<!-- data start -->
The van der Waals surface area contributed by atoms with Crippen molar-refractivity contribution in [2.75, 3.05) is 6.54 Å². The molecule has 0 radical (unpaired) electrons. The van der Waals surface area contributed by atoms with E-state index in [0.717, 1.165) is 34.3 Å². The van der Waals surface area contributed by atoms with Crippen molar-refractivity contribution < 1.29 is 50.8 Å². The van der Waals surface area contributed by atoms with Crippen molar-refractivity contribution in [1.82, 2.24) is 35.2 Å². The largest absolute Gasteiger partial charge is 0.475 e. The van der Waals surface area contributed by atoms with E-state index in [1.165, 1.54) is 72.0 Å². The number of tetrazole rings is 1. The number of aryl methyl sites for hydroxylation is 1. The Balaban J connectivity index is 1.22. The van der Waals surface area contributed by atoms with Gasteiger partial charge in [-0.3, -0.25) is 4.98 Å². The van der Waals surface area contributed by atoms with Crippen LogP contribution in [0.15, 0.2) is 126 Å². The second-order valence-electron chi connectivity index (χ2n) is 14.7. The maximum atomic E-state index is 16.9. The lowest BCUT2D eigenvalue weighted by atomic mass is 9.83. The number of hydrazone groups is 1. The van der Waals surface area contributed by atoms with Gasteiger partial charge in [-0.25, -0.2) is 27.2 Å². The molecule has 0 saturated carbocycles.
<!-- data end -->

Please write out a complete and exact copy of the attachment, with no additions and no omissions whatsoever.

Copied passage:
The van der Waals surface area contributed by atoms with Crippen molar-refractivity contribution in [2.75, 3.05) is 6.54 Å². The molecule has 0 radical (unpaired) electrons. The van der Waals surface area contributed by atoms with E-state index in [0.717, 1.165) is 34.3 Å². The van der Waals surface area contributed by atoms with Crippen molar-refractivity contribution < 1.29 is 50.8 Å². The van der Waals surface area contributed by atoms with Crippen molar-refractivity contribution in [1.82, 2.24) is 35.2 Å². The largest absolute Gasteiger partial charge is 0.475 e. The van der Waals surface area contributed by atoms with E-state index in [1.165, 1.54) is 72.0 Å². The number of tetrazole rings is 1. The number of aryl methyl sites for hydroxylation is 1. The Balaban J connectivity index is 1.22. The van der Waals surface area contributed by atoms with Gasteiger partial charge in [-0.3, -0.25) is 4.98 Å². The van der Waals surface area contributed by atoms with Crippen LogP contribution in [0.15, 0.2) is 126 Å². The second-order valence-electron chi connectivity index (χ2n) is 14.7. The maximum atomic E-state index is 16.9. The lowest BCUT2D eigenvalue weighted by atomic mass is 9.83. The number of hydrazone groups is 1. The van der Waals surface area contributed by atoms with Gasteiger partial charge in [-0.25, -0.2) is 27.2 Å². The molecule has 0 saturated carbocycles.